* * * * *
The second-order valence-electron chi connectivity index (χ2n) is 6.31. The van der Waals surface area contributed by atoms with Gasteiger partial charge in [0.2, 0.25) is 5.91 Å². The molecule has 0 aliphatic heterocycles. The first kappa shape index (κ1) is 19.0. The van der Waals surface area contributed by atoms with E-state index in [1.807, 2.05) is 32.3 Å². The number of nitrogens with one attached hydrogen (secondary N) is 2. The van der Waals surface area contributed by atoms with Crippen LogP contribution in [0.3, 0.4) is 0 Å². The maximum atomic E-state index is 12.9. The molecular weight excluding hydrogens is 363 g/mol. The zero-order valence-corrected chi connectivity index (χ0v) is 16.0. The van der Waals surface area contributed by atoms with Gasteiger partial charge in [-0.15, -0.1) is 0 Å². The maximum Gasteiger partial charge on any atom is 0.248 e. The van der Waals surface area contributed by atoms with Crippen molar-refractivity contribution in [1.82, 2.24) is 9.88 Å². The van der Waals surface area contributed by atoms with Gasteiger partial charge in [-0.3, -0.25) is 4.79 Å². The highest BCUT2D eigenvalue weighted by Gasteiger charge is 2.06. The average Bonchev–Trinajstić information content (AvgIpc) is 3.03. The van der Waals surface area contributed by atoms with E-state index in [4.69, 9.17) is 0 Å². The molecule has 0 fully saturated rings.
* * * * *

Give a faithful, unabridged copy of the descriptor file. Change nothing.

The second-order valence-electron chi connectivity index (χ2n) is 6.31. The van der Waals surface area contributed by atoms with Gasteiger partial charge in [0.2, 0.25) is 5.91 Å². The molecule has 0 aliphatic heterocycles. The first kappa shape index (κ1) is 19.0. The van der Waals surface area contributed by atoms with E-state index in [1.807, 2.05) is 32.3 Å². The number of nitrogens with one attached hydrogen (secondary N) is 2. The van der Waals surface area contributed by atoms with Crippen LogP contribution in [0.3, 0.4) is 0 Å². The maximum atomic E-state index is 12.9. The molecular weight excluding hydrogens is 363 g/mol. The zero-order valence-corrected chi connectivity index (χ0v) is 16.0. The van der Waals surface area contributed by atoms with Gasteiger partial charge in [-0.15, -0.1) is 0 Å². The maximum Gasteiger partial charge on any atom is 0.248 e. The van der Waals surface area contributed by atoms with Crippen molar-refractivity contribution in [1.82, 2.24) is 9.88 Å². The van der Waals surface area contributed by atoms with Gasteiger partial charge in [-0.3, -0.25) is 4.79 Å². The highest BCUT2D eigenvalue weighted by Gasteiger charge is 2.06. The average Bonchev–Trinajstić information content (AvgIpc) is 3.03. The van der Waals surface area contributed by atoms with E-state index in [4.69, 9.17) is 0 Å². The molecule has 0 fully saturated rings.